From Sanimeli Maraf in Rotuma (4 October 2011, posted 28 October)
The celebration for Fiji Day will be on 10 October. Mr Tomasi Tuibua from the Prime Minister's office will be our chief guest. He arrives on the Friday flight. By the way, the fare now is up to $625 per person one way. It's silly as there is no toilet and no refreshments. This kind of flight was meant for within Fiji; oh well,"beggars can't be choosers!" Every Friday flight is full. We hope for better boat service to Rotuma.
Today the Council is having a meeting to discuss the business of trading with Tuvalu. Mr. Forete will now run Remcol and Dr. John Fatiaki will manage the biofuel project. These two men have high hopes for improving the business environment.
The primary schools will celebrate World Food Day at Ahau on 20 October. The schoolchildren will do a tautoga. The women will display handicrafts and there will be a cooking competition of Rotuman style only dishes, nothing bought from the shop. We look forward to that day.
The agricultural officers have helped the Rotuman ladies a lot with such things as soap making, planting green vegetables, planting coconut trees, etc.
At this moment a man by the name of Maurice Nicholsen, a European professor I believe. He's explaining the Book of Revelation to us. We had the discussion at the Noa‘tau hall; next week he goes to Motusa. Gagaj Osias of Itu‘muta also opened his hall to Dr. Maurice.
The little market here in Ahau is still running. Now it's the time for vegetables and good cabbages sell for $2.50 a bundle; in other places it's $3 a bundle.
From Radio Fiji (21 October 2011)
Rotuma awaits approval for 3rd dalo export
Friday, October 21, 2011
Rotuma is still awaiting approval for its third shipment of dalo to be exported to Tuvalu says Deputy Secretary of the Prime Minister's office Tomasi Tui.
Tui says Rotuma has already exported 8 tonnes of dalo in their first shipment and 7 tonnes were exported in the second shipment.
He says government has alligned itself to develop Rotuma's economy.
"Hopefully the farmers in Rotuma would increase their livelihood in terms of income that derived from all the export promotional programme .We are mindful of the fact that Rotuma being far away and we have been trying to also sell to Viti Levu 2-3 tonnes per trip everymonth and that has been continously done."
Tui says developments in Rotuma is geered towards making it self sufficient in terms of food technology, food security and meeting export demands to small island states within the micronesian region.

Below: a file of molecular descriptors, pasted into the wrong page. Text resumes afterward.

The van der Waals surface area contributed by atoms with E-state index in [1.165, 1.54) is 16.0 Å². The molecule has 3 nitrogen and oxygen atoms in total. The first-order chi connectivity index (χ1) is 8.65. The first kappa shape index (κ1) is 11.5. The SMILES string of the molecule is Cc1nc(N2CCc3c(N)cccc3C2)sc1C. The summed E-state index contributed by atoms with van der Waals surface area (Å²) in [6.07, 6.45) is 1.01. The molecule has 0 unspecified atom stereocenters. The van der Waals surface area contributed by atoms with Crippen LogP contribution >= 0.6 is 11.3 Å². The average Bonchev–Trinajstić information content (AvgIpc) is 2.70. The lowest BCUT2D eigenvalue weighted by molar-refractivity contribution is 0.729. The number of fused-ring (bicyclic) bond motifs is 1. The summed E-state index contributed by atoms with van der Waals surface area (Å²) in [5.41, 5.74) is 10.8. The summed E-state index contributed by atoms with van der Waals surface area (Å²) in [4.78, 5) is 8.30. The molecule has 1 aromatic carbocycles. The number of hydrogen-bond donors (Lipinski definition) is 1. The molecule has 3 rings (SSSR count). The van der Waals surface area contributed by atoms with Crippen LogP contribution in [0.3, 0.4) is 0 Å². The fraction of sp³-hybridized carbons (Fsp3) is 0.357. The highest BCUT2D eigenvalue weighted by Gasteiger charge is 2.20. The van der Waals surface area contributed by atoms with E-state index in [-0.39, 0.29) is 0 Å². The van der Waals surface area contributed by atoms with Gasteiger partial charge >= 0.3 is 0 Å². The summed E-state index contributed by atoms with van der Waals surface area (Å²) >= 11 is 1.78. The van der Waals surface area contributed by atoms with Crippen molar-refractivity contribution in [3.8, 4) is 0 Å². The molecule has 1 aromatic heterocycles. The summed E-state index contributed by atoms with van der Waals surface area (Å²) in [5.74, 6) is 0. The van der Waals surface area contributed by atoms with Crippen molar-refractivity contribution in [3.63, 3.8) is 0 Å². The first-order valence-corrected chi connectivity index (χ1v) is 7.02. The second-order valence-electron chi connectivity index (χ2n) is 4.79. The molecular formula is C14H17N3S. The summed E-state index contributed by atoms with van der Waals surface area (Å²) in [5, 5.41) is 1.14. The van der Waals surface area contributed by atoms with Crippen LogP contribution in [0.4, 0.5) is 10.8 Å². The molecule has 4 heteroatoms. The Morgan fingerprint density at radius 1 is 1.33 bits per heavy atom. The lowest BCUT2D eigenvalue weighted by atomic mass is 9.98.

Report by Savaira Tabua
From Fiji Times Online (21 October 2011)
Death by hammer
by Timoci Vula
A FORMER Fiji resident is dead and a man is to face the courts in Brisbane with a murder charge after he allegedly bashed her with a hammer.
Katarina Alexander, 62 died at the Royal Brisbane Hospital on Tuesday night from severe injuries she sustained from the alleged incident at her Zillmere home on Monday this week.
The woman's younger brother, Walter Alexander, told The Fiji Times that his sister was on life support system that was turned off on Tuesday.
"I was in Natovi (Tailevu) heading to Levuka when I was told of the news so I had to make plans to come back (to Australia)," Mr Alexander said.
"I was devastated," he told this newspaper from his Bray Park home in Brisbane yesterday.
"Right now, we're awaiting the coroner's report and outcome of the police investigation before we can finalise funeral arrangements.
"It may take a week and a half to get the coroner's report."
In the meantime, Mr Alexander, 60, said they would inform relatives of his sister's death while at the same time draw up plans for the funeral.
"We are getting a lot of support from friends and relatives and the Rotuman community here, both spiritual and in monetary terms so it's good," he said.
Meanwhile, the Courier Mail reported that 69-year-old Lawrence Alfred Gaskell appeared in the Brisbane Magistrates Court on Tuesday charged with attempted murder.
On Wednesday, media reports revealed that charges against Mr Gaskell was upgraded to murder following Ms Alexander's death.
Mr Gaskell is now scheduled to reappear in the Brisbane Magistrates Court on November 14.
Originally from Motusa, Rotuma in Fiji, Ms Alexander moved to Australia in the early 70s.
She is survived by her four children and a grandchild.
From Fiji Times Online (17 October 2011)
Local group wins Pacific Break
by Samisoni Nabilivalu
A statement from the head of marketing for Radio Australia, Mark Hemetsberger, said BSQ's win was an outstanding accomplishment.
"Pacific Break is an enormous challenge to operate as it spreads from Palau and Guam all the way across to the Cooks and Tahiti," he said. "It's the first time an act from Fiji has won Pacific Break; last year unsigned Fijian artists Milkshake came 2nd."
The winning song was a remix of an older version and featured a guest artist, Lautoka hip hop artist Nemani Borando who's also known as DJ Money. The song was first recorded in 2009.
Group member Walter Wasile and featured artist DJ Money are based in the West and have both been made aware of the win.
"Rue Ele Ele is Rotuman for 'Stop dancing half-heartedly and get into it'," said BSQ member George Wasile when The Fiji Times visited him and fellow BSQ member Vernon Wasile at their Flagstaff home.
"It was a rough tune we used to strum in 2008 when we'd hang out," he said.
"In 2009, we decided to record the song. Prior to that Ellen Stevens of radio station 2Day FM had told us to take part in Pacific Break but we never really took the suggestion seriously until this year."
From Radio Australia Website (14 October 2011)
BSQ wins Pacific Break 2011
Ladies and gentlemen… We have a winner! After much deliberation, Fiji's BSQ has been crowned the winner of Pacific Break 2011!
The five-piece group from Suva took the prize for their infectious dance track 'Rue Ele Ele Remix feat. NeMoney.' Now, they'll be bringing that energy to thousands of music fans when they take the stage at Fest'Napuan, Vanuatu's four-day music festival.
Selecting a winner from this year's 56 entrants was no easy task. This year's judges — triple j presenter Sarah Howells, music journalist Seth Jordan and Tongan-Australian orator and musician SistaNative — struggled to choose just one victor from the incredible depth and variety of musical talent from across the region.
"I did notice a lot more different kinds of music [compared to last year]," Sarah Howells said. "There's a lot of reggae, which is awesome, but also a little bit of an R&B feel to a lot of the music."